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Choose Your Favorite: Messi or Ronaldo?

June 30th, 2018 · No Comments · Football, Russia 2018, soccer, World Cup

There are two kinds of people in the world.

Those who believe Lionel Messi is the best soccer player in the world … and those who believe Cristiano Ronaldo is.

The World Cup staged a sort of referendum today on what has been decade-long struggle between the players and their fans: Who is better? Who is more valuable? We were able to compare and contrast as Messi’s Argentina and Ronaldo’s Portugal played in the first knockout round at Russia 2018?

And how did that turn out?

Too close to call.

Just like nearly everything else in the careers of the two prolific scorers.

Messi helped set up a goal as Argentina fell 4-3 to France.

Ronaldo had something to do with Portugal’s only goal insofar as he attracted two defenders, leaving teammate Pepe to head in the side’s only goal in a 2-1 loss to Uruguay.

Choosing between the two perhaps says as much about the fan as it does about the player.

Messi, 31, is perceived to be shy and retiring and is thought to be relatively humble, considering his place among soccer greats of his era. Physically, he is unimpressive; he is short (listed at 5-foot-7, but he might be less) and as a runner he is very quick but not fast. He is considered approachable by his teammates. He rarely changes his hair style, though he has recently grown a beard. He is heavily tattooed on one arm and one leg, and many of the tattoos have come since 2015. He is primarily left-footed.

Ronaldo, 32, is undeniably vain and arrogant. Not even his biggest supporter would deny that. But the supporter might also suggest Ronaldo has a right to feel vain and smug. He is tall, for a soccer player, at 6-foot-1, allowing him to score many of his goals in the air. He has no observable tattoos. Some explain that by noting Ronaldo regularly donates blood (and most donation sites have rules limiting donations by people with tattoos), others might suggest he sees no way to improve on perfection. He appears to be in peak physical condition, which we can judge during the numerous times he takes off his shirt. He tinkers with his hair constantly, but at the end of the day it is frozen into position with industrial-strength gel. He presented a tiny goatee at Russia 2018. He is primarily right-footed. He has easily recognizable poses for taking free kicks and for celebrating goals.

Neither player plays much defense. Messi is thought to be much the superior (and more willing) passer but he spends a lot of time walking, waiting for the ball to come back to him. Messi is better at close control while dribbling, but Ronaldo is much faster: He was clocked at 34 km per hour (21 mph) while Messi’s best was 25 kph (15.5 mph)

Each player overcame physical issues to become great. Ronaldo had an area of his heart cauterized, when he was 15, to head off potentially life-threatening episodes of a racing heart. Messi received growth-hormone treatment for several years when he was a young man. He did not touch 5 feet until he was well into his teens.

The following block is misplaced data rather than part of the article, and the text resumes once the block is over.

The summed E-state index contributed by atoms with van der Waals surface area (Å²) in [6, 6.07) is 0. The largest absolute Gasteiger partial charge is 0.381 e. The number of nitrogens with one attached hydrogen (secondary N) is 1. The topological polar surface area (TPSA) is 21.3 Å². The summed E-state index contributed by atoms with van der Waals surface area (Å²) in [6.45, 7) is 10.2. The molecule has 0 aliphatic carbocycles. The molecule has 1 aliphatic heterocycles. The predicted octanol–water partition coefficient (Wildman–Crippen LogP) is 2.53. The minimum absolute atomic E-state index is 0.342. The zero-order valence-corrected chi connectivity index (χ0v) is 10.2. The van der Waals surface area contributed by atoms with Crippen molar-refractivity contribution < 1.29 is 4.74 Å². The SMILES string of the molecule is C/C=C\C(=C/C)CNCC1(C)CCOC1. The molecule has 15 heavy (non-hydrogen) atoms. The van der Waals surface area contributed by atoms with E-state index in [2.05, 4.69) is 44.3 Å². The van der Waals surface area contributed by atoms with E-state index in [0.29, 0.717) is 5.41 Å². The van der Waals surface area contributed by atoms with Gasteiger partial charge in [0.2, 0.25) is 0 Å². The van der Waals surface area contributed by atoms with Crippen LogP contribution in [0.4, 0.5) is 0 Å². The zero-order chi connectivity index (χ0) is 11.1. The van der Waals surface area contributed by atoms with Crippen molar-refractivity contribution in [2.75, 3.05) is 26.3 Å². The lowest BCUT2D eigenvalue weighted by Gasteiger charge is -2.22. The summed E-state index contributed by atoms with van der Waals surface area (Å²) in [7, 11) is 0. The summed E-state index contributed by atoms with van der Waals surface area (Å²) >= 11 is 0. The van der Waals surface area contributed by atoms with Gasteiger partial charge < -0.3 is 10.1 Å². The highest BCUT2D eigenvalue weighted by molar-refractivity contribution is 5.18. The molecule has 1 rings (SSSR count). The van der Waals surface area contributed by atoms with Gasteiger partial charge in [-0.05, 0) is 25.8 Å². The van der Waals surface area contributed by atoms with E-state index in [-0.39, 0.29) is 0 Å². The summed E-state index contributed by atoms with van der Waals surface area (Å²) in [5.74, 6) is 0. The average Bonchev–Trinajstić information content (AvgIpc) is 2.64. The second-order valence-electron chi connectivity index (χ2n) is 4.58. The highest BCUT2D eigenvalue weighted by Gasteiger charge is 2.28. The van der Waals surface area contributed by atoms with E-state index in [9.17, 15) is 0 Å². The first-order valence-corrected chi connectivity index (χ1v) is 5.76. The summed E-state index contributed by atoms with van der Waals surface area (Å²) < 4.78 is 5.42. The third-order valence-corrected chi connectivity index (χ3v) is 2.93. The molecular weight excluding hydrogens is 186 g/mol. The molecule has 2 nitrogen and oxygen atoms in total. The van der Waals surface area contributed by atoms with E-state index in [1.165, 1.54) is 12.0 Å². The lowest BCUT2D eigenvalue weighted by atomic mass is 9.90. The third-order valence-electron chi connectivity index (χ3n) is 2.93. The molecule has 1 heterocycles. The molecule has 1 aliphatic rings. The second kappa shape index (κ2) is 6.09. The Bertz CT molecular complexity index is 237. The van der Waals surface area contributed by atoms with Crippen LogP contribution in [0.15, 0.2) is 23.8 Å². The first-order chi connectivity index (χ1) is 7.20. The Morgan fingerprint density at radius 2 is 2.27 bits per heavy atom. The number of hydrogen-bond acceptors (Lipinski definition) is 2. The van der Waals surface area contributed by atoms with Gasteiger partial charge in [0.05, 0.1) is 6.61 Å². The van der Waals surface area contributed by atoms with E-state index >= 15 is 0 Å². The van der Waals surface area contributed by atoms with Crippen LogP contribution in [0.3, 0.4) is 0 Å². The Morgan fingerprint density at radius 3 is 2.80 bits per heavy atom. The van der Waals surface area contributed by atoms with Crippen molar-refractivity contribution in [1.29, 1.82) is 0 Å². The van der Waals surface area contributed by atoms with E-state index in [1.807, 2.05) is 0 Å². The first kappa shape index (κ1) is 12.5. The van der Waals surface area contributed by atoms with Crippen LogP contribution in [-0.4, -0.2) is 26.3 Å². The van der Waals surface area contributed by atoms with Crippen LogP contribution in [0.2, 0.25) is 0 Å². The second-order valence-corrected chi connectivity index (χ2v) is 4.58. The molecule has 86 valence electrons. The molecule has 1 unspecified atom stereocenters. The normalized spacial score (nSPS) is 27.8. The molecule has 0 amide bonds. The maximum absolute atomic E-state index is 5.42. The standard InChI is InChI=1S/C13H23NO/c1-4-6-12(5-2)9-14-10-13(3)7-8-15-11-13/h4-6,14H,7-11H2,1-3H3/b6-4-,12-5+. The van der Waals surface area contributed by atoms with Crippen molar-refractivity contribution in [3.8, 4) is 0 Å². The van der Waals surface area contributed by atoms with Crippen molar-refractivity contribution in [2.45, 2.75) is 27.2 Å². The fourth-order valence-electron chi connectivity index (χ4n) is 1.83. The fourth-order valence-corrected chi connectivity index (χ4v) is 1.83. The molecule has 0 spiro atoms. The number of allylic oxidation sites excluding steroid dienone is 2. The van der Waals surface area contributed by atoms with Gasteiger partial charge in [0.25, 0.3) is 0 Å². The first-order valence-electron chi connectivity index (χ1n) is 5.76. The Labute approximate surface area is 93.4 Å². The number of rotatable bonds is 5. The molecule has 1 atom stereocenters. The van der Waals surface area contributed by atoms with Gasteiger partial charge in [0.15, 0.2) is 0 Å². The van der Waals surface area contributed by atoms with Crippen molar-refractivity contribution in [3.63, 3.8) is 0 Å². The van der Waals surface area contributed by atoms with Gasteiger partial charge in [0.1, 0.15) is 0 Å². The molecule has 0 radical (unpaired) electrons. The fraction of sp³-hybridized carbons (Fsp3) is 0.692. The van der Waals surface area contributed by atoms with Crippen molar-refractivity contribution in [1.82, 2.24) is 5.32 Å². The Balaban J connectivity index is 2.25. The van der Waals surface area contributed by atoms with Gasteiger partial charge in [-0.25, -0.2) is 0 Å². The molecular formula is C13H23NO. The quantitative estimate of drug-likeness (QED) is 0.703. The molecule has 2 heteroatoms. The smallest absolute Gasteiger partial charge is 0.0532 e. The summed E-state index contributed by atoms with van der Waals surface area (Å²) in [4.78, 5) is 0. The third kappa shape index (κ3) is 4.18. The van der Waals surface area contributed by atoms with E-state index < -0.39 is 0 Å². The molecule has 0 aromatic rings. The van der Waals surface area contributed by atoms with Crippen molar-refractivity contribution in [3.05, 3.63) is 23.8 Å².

Neither man is particularly known for diving, which is a welcome standard of behavior from their likes.

Five years ago, it seems fair to say, Messi’s fans had more evidence for their man than did Ronaldo’s supporters.

But since 2013 Ronaldo has been winner of the Ballon d’Or four times to Messi’s one, and they now are even, with five trophies each, for the “Europe’s best player” award.

Ronaldo’s Real Madrid also has banged out three consecutive Champions League victories, giving Ronaldo five European club championships to Messi’s four, with Barcelona.

Individually, Ronaldo is now the all-time scorer in Champions League competitions, with 102 goals.

He also is Real Madrid’s leading career La Liga scorer, with 311 goals in 292 league appearances. Messi, who has played the whole of his career with Barcelona, has a club-record 383 goals in 418 league matches.

Messi has a big lead in La Liga championships — nine, beginning in 2004-05. Ronaldo has only two, in 2012 and 2017.

However, Ronaldo has played four fewer seasons in Spain than has Messi, and Ronaldo was part of three Premier League championships (2007, 2008, 2009) during his six seasons with Manchester United.

End of day, it is hard to separate these two. More league success for Messi; more Champions League success for Ronaldo. And tied in the “best player in Europe” count, at five each.

Some of us were hoping the players would do something at this World Cup to advance their position. Neither has won a World Cup; Messi got to the Brazil 2014 final, and Ronaldo reached the Germany 2006 semifinals.

A few fans were hopeful that Argentina and Portugal would advance to the quarterfinals, where we could watch the two great stars on the same field … but both sides lost, so each goes home after four games — with Ronaldo outscoring Messi 4-1.

(Interestingly, neither has ever scored in a knockout-round match.)

All we had to take from after-the-match examination was … Messi seeming quite sad, and nearly immobile on the pitch, with what is known as a “thousand-yard stare”. He had not contributed much, but neither had Ronaldo, who lost his cool in the final moments and appeared to drop an F bomb on the referee and may have stalked straight off to the changing room; he did not appear to hang around for condolences or slaps on the back.

So, not much there to see, today.

Where does that leave us?

My preference is Ronaldo by a smidgen. He seems to do a bit more on the pitch, and scores as many goals as does Messi. Ronaldo may not actually be a human, but he is a very handsome android, at the least.

Even still, and perhaps forever, we can expect these two to divide the world between them. And we cannot really fault a fan for being on the other side of that divide.


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